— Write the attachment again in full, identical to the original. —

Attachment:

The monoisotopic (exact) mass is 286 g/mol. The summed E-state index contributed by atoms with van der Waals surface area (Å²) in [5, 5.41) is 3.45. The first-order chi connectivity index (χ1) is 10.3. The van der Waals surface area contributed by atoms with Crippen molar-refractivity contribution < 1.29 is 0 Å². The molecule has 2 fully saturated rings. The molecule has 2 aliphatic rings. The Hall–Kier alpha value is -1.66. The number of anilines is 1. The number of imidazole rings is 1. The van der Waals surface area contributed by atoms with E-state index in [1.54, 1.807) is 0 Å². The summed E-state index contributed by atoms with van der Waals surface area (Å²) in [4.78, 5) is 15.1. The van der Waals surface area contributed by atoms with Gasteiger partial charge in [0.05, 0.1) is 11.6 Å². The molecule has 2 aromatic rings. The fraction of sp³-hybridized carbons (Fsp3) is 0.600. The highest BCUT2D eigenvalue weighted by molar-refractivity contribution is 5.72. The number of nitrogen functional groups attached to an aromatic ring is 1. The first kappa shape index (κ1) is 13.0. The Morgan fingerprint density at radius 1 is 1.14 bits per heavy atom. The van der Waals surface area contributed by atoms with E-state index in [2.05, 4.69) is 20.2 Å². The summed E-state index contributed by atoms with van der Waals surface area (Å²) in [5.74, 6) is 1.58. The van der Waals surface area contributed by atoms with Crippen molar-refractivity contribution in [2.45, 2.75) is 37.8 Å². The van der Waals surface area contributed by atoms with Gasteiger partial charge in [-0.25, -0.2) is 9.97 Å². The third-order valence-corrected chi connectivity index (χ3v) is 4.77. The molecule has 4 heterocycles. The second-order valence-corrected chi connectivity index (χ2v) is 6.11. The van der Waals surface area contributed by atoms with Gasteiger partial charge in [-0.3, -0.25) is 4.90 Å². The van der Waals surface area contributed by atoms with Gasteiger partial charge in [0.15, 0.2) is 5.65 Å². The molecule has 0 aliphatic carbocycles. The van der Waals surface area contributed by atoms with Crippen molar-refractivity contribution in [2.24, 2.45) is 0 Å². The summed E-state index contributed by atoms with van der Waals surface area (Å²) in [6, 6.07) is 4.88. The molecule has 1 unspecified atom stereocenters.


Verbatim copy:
The monoisotopic (exact) mass is 286 g/mol. The summed E-state index contributed by atoms with van der Waals surface area (Å²) in [5, 5.41) is 3.45. The first-order chi connectivity index (χ1) is 10.3. The van der Waals surface area contributed by atoms with Crippen molar-refractivity contribution < 1.29 is 0 Å². The molecule has 2 fully saturated rings. The molecule has 2 aliphatic rings. The Hall–Kier alpha value is -1.66. The number of anilines is 1. The number of imidazole rings is 1. The van der Waals surface area contributed by atoms with E-state index in [1.54, 1.807) is 0 Å². The summed E-state index contributed by atoms with van der Waals surface area (Å²) in [4.78, 5) is 15.1. The van der Waals surface area contributed by atoms with Gasteiger partial charge in [0.05, 0.1) is 11.6 Å². The molecule has 2 aromatic rings. The fraction of sp³-hybridized carbons (Fsp3) is 0.600. The highest BCUT2D eigenvalue weighted by molar-refractivity contribution is 5.72. The number of nitrogen functional groups attached to an aromatic ring is 1. The first kappa shape index (κ1) is 13.0. The Morgan fingerprint density at radius 1 is 1.14 bits per heavy atom. The van der Waals surface area contributed by atoms with E-state index in [2.05, 4.69) is 20.2 Å². The summed E-state index contributed by atoms with van der Waals surface area (Å²) in [5.74, 6) is 1.58. The van der Waals surface area contributed by atoms with Crippen molar-refractivity contribution in [2.45, 2.75) is 37.8 Å². The van der Waals surface area contributed by atoms with Gasteiger partial charge in [-0.25, -0.2) is 9.97 Å². The third-order valence-corrected chi connectivity index (χ3v) is 4.77. The molecule has 4 heterocycles. The second-order valence-corrected chi connectivity index (χ2v) is 6.11. The van der Waals surface area contributed by atoms with Gasteiger partial charge in [-0.3, -0.25) is 4.90 Å². The van der Waals surface area contributed by atoms with Gasteiger partial charge in [0.15, 0.2) is 5.65 Å². The molecule has 0 aliphatic carbocycles. The van der Waals surface area contributed by atoms with Crippen molar-refractivity contribution in [2.24, 2.45) is 0 Å². The summed E-state index contributed by atoms with van der Waals surface area (Å²) in [6, 6.07) is 4.88. The molecule has 1 unspecified atom stereocenters.